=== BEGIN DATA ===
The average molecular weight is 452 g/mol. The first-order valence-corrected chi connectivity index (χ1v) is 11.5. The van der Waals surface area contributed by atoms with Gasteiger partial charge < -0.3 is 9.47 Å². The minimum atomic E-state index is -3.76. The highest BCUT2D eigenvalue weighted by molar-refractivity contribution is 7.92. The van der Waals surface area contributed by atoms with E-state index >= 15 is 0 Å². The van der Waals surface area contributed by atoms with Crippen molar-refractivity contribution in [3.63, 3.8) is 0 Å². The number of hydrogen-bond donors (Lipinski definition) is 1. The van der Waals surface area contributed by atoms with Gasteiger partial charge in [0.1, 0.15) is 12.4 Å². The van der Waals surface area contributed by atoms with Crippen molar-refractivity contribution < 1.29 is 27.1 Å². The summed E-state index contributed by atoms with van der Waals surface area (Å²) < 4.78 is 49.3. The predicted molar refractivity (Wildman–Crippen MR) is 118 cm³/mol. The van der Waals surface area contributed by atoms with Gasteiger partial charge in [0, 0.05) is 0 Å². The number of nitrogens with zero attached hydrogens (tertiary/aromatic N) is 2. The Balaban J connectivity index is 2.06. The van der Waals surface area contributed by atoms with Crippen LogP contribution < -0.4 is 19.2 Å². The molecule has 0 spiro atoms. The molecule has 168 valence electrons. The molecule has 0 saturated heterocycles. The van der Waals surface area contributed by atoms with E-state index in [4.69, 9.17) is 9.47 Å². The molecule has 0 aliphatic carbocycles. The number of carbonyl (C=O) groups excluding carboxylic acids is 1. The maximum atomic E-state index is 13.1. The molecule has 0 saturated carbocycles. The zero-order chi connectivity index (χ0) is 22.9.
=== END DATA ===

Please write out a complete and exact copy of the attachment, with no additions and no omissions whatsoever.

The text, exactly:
The average molecular weight is 452 g/mol. The first-order valence-corrected chi connectivity index (χ1v) is 11.5. The van der Waals surface area contributed by atoms with Gasteiger partial charge < -0.3 is 9.47 Å². The minimum atomic E-state index is -3.76. The highest BCUT2D eigenvalue weighted by molar-refractivity contribution is 7.92. The van der Waals surface area contributed by atoms with E-state index >= 15 is 0 Å². The van der Waals surface area contributed by atoms with Crippen molar-refractivity contribution in [3.63, 3.8) is 0 Å². The number of hydrogen-bond donors (Lipinski definition) is 1. The van der Waals surface area contributed by atoms with Gasteiger partial charge in [0.1, 0.15) is 12.4 Å². The van der Waals surface area contributed by atoms with Crippen molar-refractivity contribution < 1.29 is 27.1 Å². The summed E-state index contributed by atoms with van der Waals surface area (Å²) < 4.78 is 49.3. The predicted molar refractivity (Wildman–Crippen MR) is 118 cm³/mol. The van der Waals surface area contributed by atoms with Gasteiger partial charge in [0, 0.05) is 0 Å². The number of nitrogens with zero attached hydrogens (tertiary/aromatic N) is 2. The Balaban J connectivity index is 2.06. The van der Waals surface area contributed by atoms with Crippen LogP contribution < -0.4 is 19.2 Å². The molecule has 0 spiro atoms. The molecule has 168 valence electrons. The molecule has 0 saturated heterocycles. The van der Waals surface area contributed by atoms with E-state index in [4.69, 9.17) is 9.47 Å². The molecule has 0 aliphatic carbocycles. The number of carbonyl (C=O) groups excluding carboxylic acids is 1. The maximum atomic E-state index is 13.1. The molecule has 0 saturated carbocycles. The zero-order chi connectivity index (χ0) is 22.9.